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Discussion Starter #1
I have come into posession of a considerable number of 158 grain semi-wadcutter bullets with a lube that has a bunch of dust and debris hanging off it. I would like to clean them up and put a clean lube back in it's place. I was thinking of using hot water to melt and float off the dirty lube. Am I heading in the right direction, or is there a better way?
 

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. . . I was thinking of using hot water to melt and float off the dirty lube. . .
Have never done this but would try a heat source like a hair dryer first rather than using hot water. If you can melt the lube off without adding water, it will be much easier to collect and dispose of the lube.
 

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It depends on what the lube is? If it is a wax, a nasty chlorinated solvent like methylene chloride should work, so a liquid paint stripper that includes that is one possibility. Dichlorethane used by dry cleaners would work if you can get some? Most lubes will likely eventually break down just sitting in mineral spirits. You could try that in a dish overnight to see what happens? Naphtha may work, too?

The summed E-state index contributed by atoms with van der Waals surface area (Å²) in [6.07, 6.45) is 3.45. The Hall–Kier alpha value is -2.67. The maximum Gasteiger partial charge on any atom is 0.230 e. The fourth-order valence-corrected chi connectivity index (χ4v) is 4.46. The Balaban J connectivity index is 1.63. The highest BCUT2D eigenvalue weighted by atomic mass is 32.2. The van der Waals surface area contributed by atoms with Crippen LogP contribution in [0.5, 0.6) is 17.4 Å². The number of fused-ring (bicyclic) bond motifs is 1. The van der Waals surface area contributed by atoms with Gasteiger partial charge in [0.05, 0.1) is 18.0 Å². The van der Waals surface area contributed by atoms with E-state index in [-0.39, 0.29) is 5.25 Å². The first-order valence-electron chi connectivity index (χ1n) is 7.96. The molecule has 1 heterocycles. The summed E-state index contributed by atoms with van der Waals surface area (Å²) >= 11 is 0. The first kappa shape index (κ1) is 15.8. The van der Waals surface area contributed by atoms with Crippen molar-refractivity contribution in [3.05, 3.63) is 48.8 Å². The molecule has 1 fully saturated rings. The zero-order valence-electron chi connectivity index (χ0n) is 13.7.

If you need to stay water base, a lye solution might do it, but get out the gloves.

Since I have some anyway, I would also try an overnight soak with a sample in a citrus oil cleaner, too. Zep makes one you can buy by at Home Depot by the gallon. It may need to be heated to work on wax? Using it in an ultrasonic cleaner might be a good approach, too? The stuff breaks down cooking oil deposits on our range hood, so it is pretty effective.

Once you get the stuff off, just rolling in liquid Alox seems like the least troublesome way to re-lube.
 

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Discussion Starter #4
Yeah, I hadn't thought of those solvents. I have a large quantity of MEK on the shelf. I'll give it a whirl. I also have the ZEP purple, if that's what you're talking about. I will try the Alox when I'm done.
 

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There's a good thought. Not much that won't come off under a steam jet, either, but boiling is simple, as long as the wife doesn't catch you doing it in her pans on her stove. We don't really care if a small trace is left, anyway, so solvent cleaning is likely overkill. Just need the dirty part gone.
 
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